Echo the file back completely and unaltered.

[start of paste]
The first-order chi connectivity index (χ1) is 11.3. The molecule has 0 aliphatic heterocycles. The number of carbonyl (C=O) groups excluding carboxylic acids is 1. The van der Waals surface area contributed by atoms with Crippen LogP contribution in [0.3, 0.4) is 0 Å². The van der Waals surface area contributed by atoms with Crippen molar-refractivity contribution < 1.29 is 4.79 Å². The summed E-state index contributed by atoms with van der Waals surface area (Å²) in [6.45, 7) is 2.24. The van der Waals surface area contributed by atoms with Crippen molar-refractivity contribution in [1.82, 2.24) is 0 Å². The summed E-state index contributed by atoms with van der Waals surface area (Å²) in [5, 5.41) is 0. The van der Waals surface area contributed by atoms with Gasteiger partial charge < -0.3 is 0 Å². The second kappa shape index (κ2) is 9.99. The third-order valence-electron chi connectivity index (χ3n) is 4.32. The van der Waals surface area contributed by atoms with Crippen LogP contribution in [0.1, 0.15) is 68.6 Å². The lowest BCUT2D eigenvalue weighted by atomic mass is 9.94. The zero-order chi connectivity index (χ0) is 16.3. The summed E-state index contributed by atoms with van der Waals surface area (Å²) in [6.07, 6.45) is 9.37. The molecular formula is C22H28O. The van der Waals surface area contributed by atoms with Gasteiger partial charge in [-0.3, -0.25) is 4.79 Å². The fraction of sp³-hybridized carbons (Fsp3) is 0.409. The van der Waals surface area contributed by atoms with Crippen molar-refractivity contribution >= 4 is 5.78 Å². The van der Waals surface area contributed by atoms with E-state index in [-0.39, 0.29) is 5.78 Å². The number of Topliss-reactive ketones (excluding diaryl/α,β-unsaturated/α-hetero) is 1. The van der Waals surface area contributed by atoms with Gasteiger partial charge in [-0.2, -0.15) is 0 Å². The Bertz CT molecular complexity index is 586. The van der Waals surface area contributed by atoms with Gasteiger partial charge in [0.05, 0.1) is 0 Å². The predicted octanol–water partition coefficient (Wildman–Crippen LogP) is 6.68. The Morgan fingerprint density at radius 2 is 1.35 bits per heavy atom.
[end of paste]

The first-order chi connectivity index (χ1) is 11.3. The molecule has 0 aliphatic heterocycles. The number of carbonyl (C=O) groups excluding carboxylic acids is 1. The van der Waals surface area contributed by atoms with Crippen LogP contribution in [0.3, 0.4) is 0 Å². The van der Waals surface area contributed by atoms with Crippen molar-refractivity contribution < 1.29 is 4.79 Å². The summed E-state index contributed by atoms with van der Waals surface area (Å²) in [6.45, 7) is 2.24. The van der Waals surface area contributed by atoms with Crippen molar-refractivity contribution in [1.82, 2.24) is 0 Å². The summed E-state index contributed by atoms with van der Waals surface area (Å²) in [5, 5.41) is 0. The van der Waals surface area contributed by atoms with Gasteiger partial charge < -0.3 is 0 Å². The second kappa shape index (κ2) is 9.99. The third-order valence-electron chi connectivity index (χ3n) is 4.32. The van der Waals surface area contributed by atoms with Crippen LogP contribution in [0.1, 0.15) is 68.6 Å². The lowest BCUT2D eigenvalue weighted by atomic mass is 9.94. The zero-order chi connectivity index (χ0) is 16.3. The summed E-state index contributed by atoms with van der Waals surface area (Å²) in [6.07, 6.45) is 9.37. The molecular formula is C22H28O. The van der Waals surface area contributed by atoms with Gasteiger partial charge in [-0.3, -0.25) is 4.79 Å². The fraction of sp³-hybridized carbons (Fsp3) is 0.409. The van der Waals surface area contributed by atoms with Crippen molar-refractivity contribution >= 4 is 5.78 Å². The van der Waals surface area contributed by atoms with E-state index in [-0.39, 0.29) is 5.78 Å². The number of Topliss-reactive ketones (excluding diaryl/α,β-unsaturated/α-hetero) is 1. The van der Waals surface area contributed by atoms with Gasteiger partial charge in [-0.2, -0.15) is 0 Å². The Bertz CT molecular complexity index is 586. The van der Waals surface area contributed by atoms with Gasteiger partial charge in [0.05, 0.1) is 0 Å². The predicted octanol–water partition coefficient (Wildman–Crippen LogP) is 6.68. The Morgan fingerprint density at radius 2 is 1.35 bits per heavy atom.